Sherlock watches John’s face crease into confusion and realises just what he’s missed out of that declaration.

‘Me loving you isn’t the stupid thing,’ he says quickly. ‘That’s as far from stupid as I can get. The stupidity is related to me actually telling you I do. I … I was stupid to waste time in the first place, before I had to … before I went away. And then I was significantly more stupid for not telling you again, every day, after the first time.’

John’s face clears and his eyes go soft. ‘That’s not stupid. That’s … yeah. That’s …’

Sherlock suddenly finds himself pressed back into the pillows and being kissed so thoroughly his brain goes off line entirely.

‘You may not have been saying the words,’ John says, somewhat breathlessly, when he eventually pulls back, ‘but you’ve been showing me, in a variety of little ways, that you do. Practically from the day we met.’

Sherlock blinks up at John. ‘I have?’

John gives a snort of laughter. ‘Yes.’

He smiles down at Sherlock, contentment radiating from his entire body, but he doesn’t elaborate in words. Instead he hums the moonlight sonata. Rather badly. It’s enough, though, for Sherlock to understand what he means.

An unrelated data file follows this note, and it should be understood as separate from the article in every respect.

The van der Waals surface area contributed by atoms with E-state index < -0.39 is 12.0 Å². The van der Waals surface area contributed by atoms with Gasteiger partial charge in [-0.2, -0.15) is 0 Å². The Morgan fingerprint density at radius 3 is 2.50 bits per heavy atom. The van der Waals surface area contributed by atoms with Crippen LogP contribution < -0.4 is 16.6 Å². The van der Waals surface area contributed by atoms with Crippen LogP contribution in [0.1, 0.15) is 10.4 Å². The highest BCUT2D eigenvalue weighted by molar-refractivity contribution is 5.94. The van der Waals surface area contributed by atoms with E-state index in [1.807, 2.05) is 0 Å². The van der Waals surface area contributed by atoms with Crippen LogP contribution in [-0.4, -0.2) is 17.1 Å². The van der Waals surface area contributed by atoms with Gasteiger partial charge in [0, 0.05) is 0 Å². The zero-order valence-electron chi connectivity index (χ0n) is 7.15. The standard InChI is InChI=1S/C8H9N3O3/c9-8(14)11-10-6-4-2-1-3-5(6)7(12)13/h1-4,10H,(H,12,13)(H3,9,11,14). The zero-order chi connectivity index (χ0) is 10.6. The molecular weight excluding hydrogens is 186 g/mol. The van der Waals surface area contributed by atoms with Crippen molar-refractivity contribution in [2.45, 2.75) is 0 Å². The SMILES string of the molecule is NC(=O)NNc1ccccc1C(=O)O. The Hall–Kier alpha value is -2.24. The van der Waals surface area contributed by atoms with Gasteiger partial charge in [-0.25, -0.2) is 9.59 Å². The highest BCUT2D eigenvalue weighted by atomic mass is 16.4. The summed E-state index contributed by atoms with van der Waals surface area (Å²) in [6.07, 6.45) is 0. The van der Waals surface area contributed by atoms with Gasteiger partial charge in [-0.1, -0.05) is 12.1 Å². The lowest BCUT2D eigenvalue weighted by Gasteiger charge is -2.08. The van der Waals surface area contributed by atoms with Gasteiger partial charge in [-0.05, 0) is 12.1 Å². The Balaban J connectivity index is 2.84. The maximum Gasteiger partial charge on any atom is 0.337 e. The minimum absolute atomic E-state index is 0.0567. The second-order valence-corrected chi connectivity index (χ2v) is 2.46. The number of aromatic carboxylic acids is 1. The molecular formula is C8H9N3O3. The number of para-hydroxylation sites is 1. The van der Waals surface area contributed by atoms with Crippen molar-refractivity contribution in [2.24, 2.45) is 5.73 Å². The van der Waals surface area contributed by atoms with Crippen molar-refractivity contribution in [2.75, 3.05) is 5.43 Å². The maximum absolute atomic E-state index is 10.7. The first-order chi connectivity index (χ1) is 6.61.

‘I still want to say the words more often. Regardless of how many times I play the violin to ease your nightmares and whatever other things you think I do.’

‘That’s fine by me. I like hearing them.’

John kisses him again but this kiss is gentle and achingly sweet, deliciously similar to the one they shared after Sherlock said I love you for the first time. As the memory unfolds, a shadow of the present, Sherlock can’t help but remember just what John had told him he’d been about to do that day, before Sherlock had come back. Now, as then, he find the words demanding to be said. Sherlock breaks the kiss carefully, hands cradling John’s head so that he can look directly into John’s eyes, and tells him exactly what’s in his heart.

‘I love you, John Watson, wholly and completely.’

Sherlock watches John’s throat shift as he swallows. When John speaks, his voice is rough.

‘I love you too.’

They stare at each other for a minute more then John is moving, sliding off the bed and standing in one fluid movement; offers his hand to help Sherlock up behind him.  

‘Tea, I think,’ he says briskly, ‘and then we can- Oh! You’re wearing my dog tags!’

Sherlock looks down to see the silver circlets sticking out of one of the gaps between his shirt buttons.

‘Yes. Sorry, I-’ He starts to pull them off but John stops him.

‘No, it’s fine.’ John settles them back round Sherlock’s neck with exaggerated care, a very strange expression on his face. His voice wobbles as he adds, ‘It’s more than fine, actually. I want you to wear them.’

Sherlock’s mind starts to deduce John’s reaction on autopilot but then he stops himself.

‘Will you tell me why?’ he asks, softly, instead.